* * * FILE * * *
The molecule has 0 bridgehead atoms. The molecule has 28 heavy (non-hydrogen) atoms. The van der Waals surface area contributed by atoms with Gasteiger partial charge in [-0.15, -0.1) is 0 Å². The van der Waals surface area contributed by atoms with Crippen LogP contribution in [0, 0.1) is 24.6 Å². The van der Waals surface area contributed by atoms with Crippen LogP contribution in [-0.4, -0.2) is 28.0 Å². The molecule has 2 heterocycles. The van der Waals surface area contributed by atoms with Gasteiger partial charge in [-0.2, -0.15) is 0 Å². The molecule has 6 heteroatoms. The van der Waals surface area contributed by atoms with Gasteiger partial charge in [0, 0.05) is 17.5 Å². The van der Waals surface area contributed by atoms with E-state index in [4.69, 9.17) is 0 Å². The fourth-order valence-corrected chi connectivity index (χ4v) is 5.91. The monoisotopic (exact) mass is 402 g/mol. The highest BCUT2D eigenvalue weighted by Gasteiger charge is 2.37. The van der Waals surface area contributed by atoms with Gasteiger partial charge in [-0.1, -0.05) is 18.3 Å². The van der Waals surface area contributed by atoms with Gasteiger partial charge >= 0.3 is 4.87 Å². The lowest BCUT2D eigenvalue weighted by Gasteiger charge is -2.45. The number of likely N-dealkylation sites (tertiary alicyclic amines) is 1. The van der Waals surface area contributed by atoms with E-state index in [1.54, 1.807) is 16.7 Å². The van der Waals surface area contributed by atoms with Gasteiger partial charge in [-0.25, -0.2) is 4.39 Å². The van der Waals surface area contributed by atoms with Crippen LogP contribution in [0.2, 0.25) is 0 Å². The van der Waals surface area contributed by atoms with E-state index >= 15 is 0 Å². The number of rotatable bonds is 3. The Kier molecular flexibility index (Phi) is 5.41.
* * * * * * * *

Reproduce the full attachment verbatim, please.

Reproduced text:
The molecule has 0 bridgehead atoms. The molecule has 28 heavy (non-hydrogen) atoms. The van der Waals surface area contributed by atoms with Gasteiger partial charge in [-0.15, -0.1) is 0 Å². The van der Waals surface area contributed by atoms with Crippen LogP contribution in [0, 0.1) is 24.6 Å². The van der Waals surface area contributed by atoms with Crippen LogP contribution in [-0.4, -0.2) is 28.0 Å². The molecule has 2 heterocycles. The van der Waals surface area contributed by atoms with Gasteiger partial charge in [-0.2, -0.15) is 0 Å². The molecule has 6 heteroatoms. The van der Waals surface area contributed by atoms with Gasteiger partial charge in [0, 0.05) is 17.5 Å². The van der Waals surface area contributed by atoms with E-state index in [4.69, 9.17) is 0 Å². The fourth-order valence-corrected chi connectivity index (χ4v) is 5.91. The monoisotopic (exact) mass is 402 g/mol. The highest BCUT2D eigenvalue weighted by Gasteiger charge is 2.37. The van der Waals surface area contributed by atoms with Gasteiger partial charge in [-0.1, -0.05) is 18.3 Å². The van der Waals surface area contributed by atoms with Gasteiger partial charge >= 0.3 is 4.87 Å². The lowest BCUT2D eigenvalue weighted by Gasteiger charge is -2.45. The number of likely N-dealkylation sites (tertiary alicyclic amines) is 1. The van der Waals surface area contributed by atoms with E-state index in [1.54, 1.807) is 16.7 Å². The van der Waals surface area contributed by atoms with Gasteiger partial charge in [-0.25, -0.2) is 4.39 Å². The van der Waals surface area contributed by atoms with Crippen LogP contribution in [0.2, 0.25) is 0 Å². The van der Waals surface area contributed by atoms with E-state index >= 15 is 0 Å². The number of rotatable bonds is 3. The Kier molecular flexibility index (Phi) is 5.41.